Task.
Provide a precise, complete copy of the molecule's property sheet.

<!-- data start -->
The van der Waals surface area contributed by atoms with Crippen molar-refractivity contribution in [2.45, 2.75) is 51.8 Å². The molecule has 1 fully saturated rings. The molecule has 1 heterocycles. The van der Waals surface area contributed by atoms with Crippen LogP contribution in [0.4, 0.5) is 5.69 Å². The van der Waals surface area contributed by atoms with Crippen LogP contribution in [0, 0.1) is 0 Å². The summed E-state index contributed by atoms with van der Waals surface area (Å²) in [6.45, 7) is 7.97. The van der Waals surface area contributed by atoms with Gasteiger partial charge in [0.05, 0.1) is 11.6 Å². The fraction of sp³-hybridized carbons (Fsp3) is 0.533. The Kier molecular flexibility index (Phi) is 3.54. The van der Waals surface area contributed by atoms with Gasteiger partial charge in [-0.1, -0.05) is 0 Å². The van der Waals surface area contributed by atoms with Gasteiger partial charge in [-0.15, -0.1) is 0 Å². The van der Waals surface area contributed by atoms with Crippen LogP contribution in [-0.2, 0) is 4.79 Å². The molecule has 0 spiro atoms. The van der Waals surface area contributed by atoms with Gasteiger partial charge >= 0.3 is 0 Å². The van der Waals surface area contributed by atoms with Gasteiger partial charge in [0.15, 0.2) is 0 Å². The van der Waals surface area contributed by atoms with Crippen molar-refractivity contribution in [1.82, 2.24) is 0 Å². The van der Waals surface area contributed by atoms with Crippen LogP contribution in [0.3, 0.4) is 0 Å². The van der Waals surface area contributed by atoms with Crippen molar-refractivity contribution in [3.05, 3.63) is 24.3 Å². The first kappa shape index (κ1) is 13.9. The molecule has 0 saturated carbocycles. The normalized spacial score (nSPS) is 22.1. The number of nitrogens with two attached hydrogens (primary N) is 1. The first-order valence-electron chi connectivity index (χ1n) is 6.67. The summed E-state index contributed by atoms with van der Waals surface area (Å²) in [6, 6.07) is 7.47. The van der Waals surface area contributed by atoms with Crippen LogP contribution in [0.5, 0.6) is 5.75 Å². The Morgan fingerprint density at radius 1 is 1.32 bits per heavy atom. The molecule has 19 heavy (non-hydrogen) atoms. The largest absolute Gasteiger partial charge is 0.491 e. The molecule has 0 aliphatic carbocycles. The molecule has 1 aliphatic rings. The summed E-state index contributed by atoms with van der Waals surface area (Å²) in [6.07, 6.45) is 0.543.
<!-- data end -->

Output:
The van der Waals surface area contributed by atoms with Crippen molar-refractivity contribution in [2.45, 2.75) is 51.8 Å². The molecule has 1 fully saturated rings. The molecule has 1 heterocycles. The van der Waals surface area contributed by atoms with Crippen LogP contribution in [0.4, 0.5) is 5.69 Å². The van der Waals surface area contributed by atoms with Crippen LogP contribution in [0, 0.1) is 0 Å². The summed E-state index contributed by atoms with van der Waals surface area (Å²) in [6.45, 7) is 7.97. The van der Waals surface area contributed by atoms with Gasteiger partial charge in [0.05, 0.1) is 11.6 Å². The fraction of sp³-hybridized carbons (Fsp3) is 0.533. The Kier molecular flexibility index (Phi) is 3.54. The van der Waals surface area contributed by atoms with Gasteiger partial charge in [-0.1, -0.05) is 0 Å². The van der Waals surface area contributed by atoms with Gasteiger partial charge in [-0.15, -0.1) is 0 Å². The van der Waals surface area contributed by atoms with Crippen LogP contribution in [-0.2, 0) is 4.79 Å². The molecule has 0 spiro atoms. The van der Waals surface area contributed by atoms with Gasteiger partial charge >= 0.3 is 0 Å². The van der Waals surface area contributed by atoms with Gasteiger partial charge in [0.15, 0.2) is 0 Å². The van der Waals surface area contributed by atoms with Crippen molar-refractivity contribution in [1.82, 2.24) is 0 Å². The van der Waals surface area contributed by atoms with Crippen LogP contribution in [0.3, 0.4) is 0 Å². The van der Waals surface area contributed by atoms with Crippen molar-refractivity contribution in [3.05, 3.63) is 24.3 Å². The first kappa shape index (κ1) is 13.9. The molecule has 0 saturated carbocycles. The normalized spacial score (nSPS) is 22.1. The number of nitrogens with two attached hydrogens (primary N) is 1. The first-order valence-electron chi connectivity index (χ1n) is 6.67. The summed E-state index contributed by atoms with van der Waals surface area (Å²) in [6, 6.07) is 7.47. The van der Waals surface area contributed by atoms with Crippen LogP contribution in [0.5, 0.6) is 5.75 Å². The Morgan fingerprint density at radius 1 is 1.32 bits per heavy atom. The molecule has 19 heavy (non-hydrogen) atoms. The largest absolute Gasteiger partial charge is 0.491 e. The molecule has 0 aliphatic carbocycles. The molecule has 1 aliphatic rings. The summed E-state index contributed by atoms with van der Waals surface area (Å²) in [6.07, 6.45) is 0.543.